The old tenants lost their place because they failed to produce the required fruit, and it is the distinguishing mark of the new “nation” that it will produce it. The point is not developed here, but this qualification potentially carries a warning also to the new “nation”. If it in turn fails to produce the fruit, it can not presume on its privileged position. The next parable will contain a sobering final scene to just that effect (22:11–13).

see p. 807, n. 3 for the textual uncertainty of this verse. If, as I think more likely, it is original here (as it certainly is in Luke 20:18) it takes further the OT imagery of a messianic “stone” which has just been discovered in Ps 118:22. The same passage will be taken up again in Acts 4:11, and two passages in the epistles (Rom 9:32–33; 1 Peter 2:4–8) testify to early Christian interest in developing this theme by searching for other references to stones in the OT which could be christologically applied; it is likely that it was Jesus’ use of Ps 118:22 which started the search. This saying contributes two further such allusions, one of which (Isa 8:14) will be used again in combination with Ps 118:22 in 1 Peter 2:8. In the absence of quotation marks it is impossible to be sure whether Matthew intends this verse to be read as the continuation of Jesus’ speech or as his own editorial comment, but in the translation above I have opted for the former both because v. 45 appears to be a comment on a speech just concluded and also because Matthew’s editorial quotations are normally marked by an introductory formula.


The first clause reflects the imagery of Isa 8:14–15 where it is God himself who is described as a rock or stone which both provides sanctuary for those who trust him and forms a stumbling-block for the unfaithful; those who stumble will fall and “be smashed.” This last verb is not the same as LXX Isa 8:15, but vividly conveys the sense of being broken to pieces which is in both Hebrew and LXX. The identification of this stone with that of Ps 118 and therefore with the Messiah rather than with God, is typical of the bold use of OT imagery which we have seen e.g. in 3:3 and 11:10 where the forerunner of God becomes the forerunner of Jesus (cf. the use of Ps 8:2 in 21:16).


The second clause introduces an OT stone which neither Paul nor Peter brought into their collections, but which is of obvious messianic significance. Daniel 2 describes the vision of a statue, representing a succession of pagan empires, smashed by a stone which represents a new kingdom set up by the God of heaven which will replace all previous régimes and will last for ever. When the stone hits the statue it is “broken in pieces and becomes like the chaff of the threshing floor which the wind carries away” (Dan 2:35; cf. vv. 44–45) while the stone itself becomes a mountain and fills the whole earth.


These two stone passages together add a new dimension to Psalm 118:22. The sense of ultimate vindication and triumph is echoed in the Daniel allusion, but this verse adds the destructive effect of the stone on all who do not value it. It thus ends Jesus’ parable and interpretive comments with a severe warning of the consequences of rejecting the stone God has chosen, that is, rejecting and killing the son.

  1. Reactions to Jesus’ Parables (21:45–46) And when the chief priests and the Pharisees heard his parables, they recognized that he was speaking about them; and they wanted to arrest him, but they were afraid of the crowds, since the crowds regarded him as a prophet.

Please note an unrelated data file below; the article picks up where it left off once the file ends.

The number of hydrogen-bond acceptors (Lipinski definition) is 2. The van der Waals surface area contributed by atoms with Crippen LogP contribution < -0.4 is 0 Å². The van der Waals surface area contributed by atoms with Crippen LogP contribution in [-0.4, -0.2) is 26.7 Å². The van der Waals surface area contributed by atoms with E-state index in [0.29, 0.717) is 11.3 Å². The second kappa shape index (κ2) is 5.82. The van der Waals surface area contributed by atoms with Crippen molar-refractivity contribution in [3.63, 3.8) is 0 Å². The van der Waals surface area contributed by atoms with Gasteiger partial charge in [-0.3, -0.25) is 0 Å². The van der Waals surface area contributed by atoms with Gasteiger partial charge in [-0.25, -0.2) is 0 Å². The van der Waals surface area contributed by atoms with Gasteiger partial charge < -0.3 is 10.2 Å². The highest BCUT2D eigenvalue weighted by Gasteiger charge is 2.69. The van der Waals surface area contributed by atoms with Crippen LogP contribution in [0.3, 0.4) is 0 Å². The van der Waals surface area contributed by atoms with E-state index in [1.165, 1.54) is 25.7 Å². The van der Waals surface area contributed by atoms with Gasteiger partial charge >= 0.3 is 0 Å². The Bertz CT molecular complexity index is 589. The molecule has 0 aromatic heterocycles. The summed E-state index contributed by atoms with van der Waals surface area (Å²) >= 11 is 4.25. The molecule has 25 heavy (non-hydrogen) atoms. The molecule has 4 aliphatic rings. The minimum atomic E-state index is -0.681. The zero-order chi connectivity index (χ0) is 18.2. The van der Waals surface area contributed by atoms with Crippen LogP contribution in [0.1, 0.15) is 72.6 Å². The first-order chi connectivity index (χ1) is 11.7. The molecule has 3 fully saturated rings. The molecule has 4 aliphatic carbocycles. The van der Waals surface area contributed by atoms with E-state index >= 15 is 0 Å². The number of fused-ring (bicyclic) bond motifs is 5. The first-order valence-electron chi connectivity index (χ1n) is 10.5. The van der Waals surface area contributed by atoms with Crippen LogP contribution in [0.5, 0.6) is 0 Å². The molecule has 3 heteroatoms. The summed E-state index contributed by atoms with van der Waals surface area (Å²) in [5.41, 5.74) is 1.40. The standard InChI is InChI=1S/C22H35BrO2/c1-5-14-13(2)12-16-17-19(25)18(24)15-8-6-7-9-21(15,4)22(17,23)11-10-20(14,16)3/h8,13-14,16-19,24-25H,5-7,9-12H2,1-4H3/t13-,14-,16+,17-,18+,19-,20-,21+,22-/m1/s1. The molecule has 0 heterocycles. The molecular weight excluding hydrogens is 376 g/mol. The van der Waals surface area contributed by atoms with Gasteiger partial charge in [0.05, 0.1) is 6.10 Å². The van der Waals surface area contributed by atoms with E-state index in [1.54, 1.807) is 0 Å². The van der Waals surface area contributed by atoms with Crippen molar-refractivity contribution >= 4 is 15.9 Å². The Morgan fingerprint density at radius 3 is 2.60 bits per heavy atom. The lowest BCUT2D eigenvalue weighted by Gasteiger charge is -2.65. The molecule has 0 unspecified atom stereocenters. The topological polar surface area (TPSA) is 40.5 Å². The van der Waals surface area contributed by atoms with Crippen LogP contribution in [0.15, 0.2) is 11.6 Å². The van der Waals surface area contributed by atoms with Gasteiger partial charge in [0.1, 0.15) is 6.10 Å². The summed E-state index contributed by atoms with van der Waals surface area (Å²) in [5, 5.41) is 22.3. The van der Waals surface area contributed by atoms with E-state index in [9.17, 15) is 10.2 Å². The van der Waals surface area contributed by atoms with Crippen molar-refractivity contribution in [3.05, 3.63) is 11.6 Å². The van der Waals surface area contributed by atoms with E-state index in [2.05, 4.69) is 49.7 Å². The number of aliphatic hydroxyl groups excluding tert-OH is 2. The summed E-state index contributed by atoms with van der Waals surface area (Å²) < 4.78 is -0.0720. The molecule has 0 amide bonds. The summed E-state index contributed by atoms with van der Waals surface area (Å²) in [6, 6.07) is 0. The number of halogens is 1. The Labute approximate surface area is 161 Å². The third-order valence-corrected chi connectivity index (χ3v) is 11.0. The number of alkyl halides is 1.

The leaders’ perception of the thrust of Jesus’ parables is hardly surprising in view of the obvious OT-derived symbolism of the vineyard, and their determination to put an end to such seditious teaching is the more understandable if v. 44 with its threat of destruction is also part of his comments. The audience is apparently still the “chief priests and elders of the people” (v. 23); Matthew’s use of “Pharisees” rather than “elders” here brings in the group who will feature prominently in the following controversies (22:15, 34, 41, and throughout ch. 23). Pharisees also formed a substantial element in the Sanhedrin (cf. Acts 23:6–10), though it is likely that they were represented mainly among the scribes (the group whom Matthew has omitted in v. 23, contrast Mark 11:27) rather than among the elders.


It is possible that the “crowds” here should be understood as largely made up of Jesus’ Galilean supporters who had accompanied him into the city (see on vv. 1–11) and who then presented him as their “prophet” (v. 11). But Galileans would be a minority in the Court of the Gentiles, and we should probably think rather of the wider Jerusalem crowd, whose estimate of John as a prophet (v. 26) is now applied also to Jesus. In chs. 21–23 the “crowd” remain in the background as a wider audience for the controversy between Jesus and the leaders, and their attitude appears to be generally receptive to Jesus.

Their “amazement” at Jesus’ teaching (22:33) is probably to be taken in a favorable sense, and in 23:1–12 Jesus is able to appeal to the crowds over the heads of the scribes and Pharisees, and to assume that the crowd will support him rather than them. In 26:3–5 we find the leaders still afraid of a crowd reaction in favor of Jesus. But we shall meet a very different “crowd” in Gethsemane (26:55), and in 27:15–25, and especially on 27:24–25, the attitude of the “crowd” will be one of total rejection. Historically speaking, of course, these various “crowds” would probably have consisted of different people, but Matthew’s repeated use of the term is probably intended to allow us to trace a movement in the response of the people of Jerusalem, from an initial openness and indeed support for Jesus as a prophet to their eventual acceptance of their leaders’ view that he was a false prophet.

France, R. T. (2007). The Gospel of Matthew (pp. 814–819). Wm. B. Eerdmans Publication Co.